Gut microbiota and L-thyroxine Absorption

Gut microbiota and L-thyroxine Absorption

Gut microbiota microbes

Trillions of bacteria, viruses, fungi, and other life forms collectively named  microbiota accompany us through the entire lives.  Learn how our microbiota influences the absorption of L-thyroxine and what you can do to make improve its’ function.

What do we know about the gut microbiota?

There are roughly 40 trillion bacterial cells in your body. The major part of these microbes exists inside of the intestines and on the skin.

Most gut microbes are found in a “pocket” of your large intestine called the cecum, and they are referred to as the gut microbiota. It contains at least 1000 different species of known bacteria, which may become more and less prevalent depending on various factors such as the geography of living, diet, use of antibiotics and other drugs, genetics, environment, and various diseases.

Some gut microbiota functions, such as vitamin synthesis and fiber digestion, are widely-known. Many other essential functions were discovered recently, such as the role in the development of depression, neurodegenerative diseases, obesity, diabetes, immunological disorders, inflammatory bowel diseases, and cancer.

Gastrointestinal microbiota influences Levothyroxine absorption

Illustration of backteria
Gut microbiota is a self-balancing system, where each type of bacteria is limited in growth due to the presence of another one. If this balance is disturbed, the person develops a condition named dysbiosis. This condition changes the way our body absorbs various substances, leading to secondary complications.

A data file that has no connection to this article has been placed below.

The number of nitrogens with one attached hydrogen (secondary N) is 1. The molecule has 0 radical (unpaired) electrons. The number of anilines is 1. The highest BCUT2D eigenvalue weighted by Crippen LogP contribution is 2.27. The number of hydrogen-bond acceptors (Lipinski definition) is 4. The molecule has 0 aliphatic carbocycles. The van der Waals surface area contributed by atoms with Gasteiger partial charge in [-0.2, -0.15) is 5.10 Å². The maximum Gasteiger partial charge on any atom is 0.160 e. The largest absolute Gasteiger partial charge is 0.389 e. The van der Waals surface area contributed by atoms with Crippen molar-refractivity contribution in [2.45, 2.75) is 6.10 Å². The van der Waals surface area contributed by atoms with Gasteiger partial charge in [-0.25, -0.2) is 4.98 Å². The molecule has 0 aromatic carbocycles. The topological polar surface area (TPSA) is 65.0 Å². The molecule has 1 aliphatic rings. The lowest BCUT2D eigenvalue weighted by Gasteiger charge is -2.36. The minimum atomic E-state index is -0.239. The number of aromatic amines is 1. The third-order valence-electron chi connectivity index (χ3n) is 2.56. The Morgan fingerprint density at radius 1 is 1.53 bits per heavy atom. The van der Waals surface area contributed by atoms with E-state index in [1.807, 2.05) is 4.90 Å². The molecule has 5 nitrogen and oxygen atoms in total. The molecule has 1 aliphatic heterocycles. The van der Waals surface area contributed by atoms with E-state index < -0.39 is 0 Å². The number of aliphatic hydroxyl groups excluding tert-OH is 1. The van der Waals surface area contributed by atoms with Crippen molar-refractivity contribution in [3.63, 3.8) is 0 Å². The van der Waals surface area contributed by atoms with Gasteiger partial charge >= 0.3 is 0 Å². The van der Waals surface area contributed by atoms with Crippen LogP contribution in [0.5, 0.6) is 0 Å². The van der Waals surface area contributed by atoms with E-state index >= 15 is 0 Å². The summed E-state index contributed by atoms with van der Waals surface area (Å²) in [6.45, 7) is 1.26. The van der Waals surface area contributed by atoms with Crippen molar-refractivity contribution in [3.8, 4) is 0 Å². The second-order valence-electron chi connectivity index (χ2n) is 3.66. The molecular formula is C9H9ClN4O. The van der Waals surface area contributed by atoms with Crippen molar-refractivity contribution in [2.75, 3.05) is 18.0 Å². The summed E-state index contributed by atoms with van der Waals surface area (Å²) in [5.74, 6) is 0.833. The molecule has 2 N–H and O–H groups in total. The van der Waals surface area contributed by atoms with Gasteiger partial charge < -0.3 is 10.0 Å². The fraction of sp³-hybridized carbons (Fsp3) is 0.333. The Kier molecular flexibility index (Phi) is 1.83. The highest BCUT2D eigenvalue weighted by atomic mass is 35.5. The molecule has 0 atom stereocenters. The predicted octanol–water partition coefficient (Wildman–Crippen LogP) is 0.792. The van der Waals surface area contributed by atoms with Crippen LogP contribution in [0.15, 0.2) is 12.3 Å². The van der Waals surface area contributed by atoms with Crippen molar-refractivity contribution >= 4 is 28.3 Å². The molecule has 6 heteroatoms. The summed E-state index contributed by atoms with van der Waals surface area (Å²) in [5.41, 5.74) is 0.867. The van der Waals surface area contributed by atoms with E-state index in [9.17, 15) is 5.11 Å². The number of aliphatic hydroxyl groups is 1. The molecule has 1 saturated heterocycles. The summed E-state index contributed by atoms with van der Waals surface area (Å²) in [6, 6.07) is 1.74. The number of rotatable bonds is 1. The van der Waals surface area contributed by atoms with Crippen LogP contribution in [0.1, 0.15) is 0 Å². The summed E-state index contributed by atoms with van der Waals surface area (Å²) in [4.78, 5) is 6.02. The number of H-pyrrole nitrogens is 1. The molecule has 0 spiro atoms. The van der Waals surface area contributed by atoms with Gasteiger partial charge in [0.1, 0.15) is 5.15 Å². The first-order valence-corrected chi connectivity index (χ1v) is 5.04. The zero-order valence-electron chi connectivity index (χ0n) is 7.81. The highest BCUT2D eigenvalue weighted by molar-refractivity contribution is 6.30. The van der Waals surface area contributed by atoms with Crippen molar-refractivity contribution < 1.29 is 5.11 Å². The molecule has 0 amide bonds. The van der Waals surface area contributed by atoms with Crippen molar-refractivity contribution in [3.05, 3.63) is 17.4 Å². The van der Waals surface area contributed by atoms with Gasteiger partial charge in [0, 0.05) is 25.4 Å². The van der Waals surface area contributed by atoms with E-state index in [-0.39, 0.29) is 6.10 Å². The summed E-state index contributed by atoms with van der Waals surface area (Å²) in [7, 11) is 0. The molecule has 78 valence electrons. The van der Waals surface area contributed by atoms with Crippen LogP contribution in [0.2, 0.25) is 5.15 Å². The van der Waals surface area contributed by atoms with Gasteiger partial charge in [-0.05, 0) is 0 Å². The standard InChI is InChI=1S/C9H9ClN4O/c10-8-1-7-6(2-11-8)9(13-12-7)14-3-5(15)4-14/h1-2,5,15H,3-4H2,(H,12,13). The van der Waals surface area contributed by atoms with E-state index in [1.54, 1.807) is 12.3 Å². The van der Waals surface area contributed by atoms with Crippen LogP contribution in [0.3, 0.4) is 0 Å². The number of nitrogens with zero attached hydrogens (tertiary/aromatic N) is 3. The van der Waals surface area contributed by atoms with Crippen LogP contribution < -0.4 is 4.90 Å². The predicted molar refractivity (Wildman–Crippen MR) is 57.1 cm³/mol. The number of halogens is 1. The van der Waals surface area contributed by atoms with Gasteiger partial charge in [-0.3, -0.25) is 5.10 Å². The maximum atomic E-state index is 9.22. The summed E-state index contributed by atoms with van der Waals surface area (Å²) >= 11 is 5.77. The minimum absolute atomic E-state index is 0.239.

The study published in Cell suggests that the efficacy of oral L-thyroxine supplementation absorption may depend on how the gut microbiota degrades thyroid hormones during the process called oxidation. It concludes that higher numbers of microbiota in cases of bacterial overgrowth might require higher doses of L-thyroxine.

In hypothyroidism, the pH of the stomach often increases, and gastric motility decreases. Thus, the reduced protein cleavage in the gastrointestinal tract and bacterial overgrowth may take place. Based on these facts, another group of researchers suggested that altered colonization of the gastrointestinal tract leads to the need for higher doses of L-thyroxine. 

Simple things you can do to improve your gut microbiota

Many ongoing studies aim to define the influence of our lifestyles and diet on the gastrointestinal microbiota. However, some findings have already proved themselves in multiple studies. 

  1. Increase your intake of dietary fibers by adding more whole-grain products and vegetables to your meals.
  2. Incorporate fermented foods, such as kimchi, kefir, or miso, into your diet.
  3. Take the antibiotics only if prescribed by your medical provider. It is also vital to take the entire dosage prescribed, even if you started to feel better before the course was over.
  4. Decrease the number of processed foods in your menu or eliminate them if possible.
  5.  Studies demonstrate that people with erratic sleeping patterns risk disrupting their microbiota. Try to make sure that you get 7-8 hours of sleep at night.

Thus, the performance of your gut microbiota may be responsible for the difficulties in thyroid disease management. We hope that our advice will help you to achieve better thyroid bloodwork results and decrease the unpleasant symptoms, which you will soon be able to track with our app.


At ThyForLife, we do our utmost to provide accurate information. For detailed medical information regarding diagnosis, treatment, and general practices please consult your healthcare professional. Always listen to the advice of your healthcare provider.
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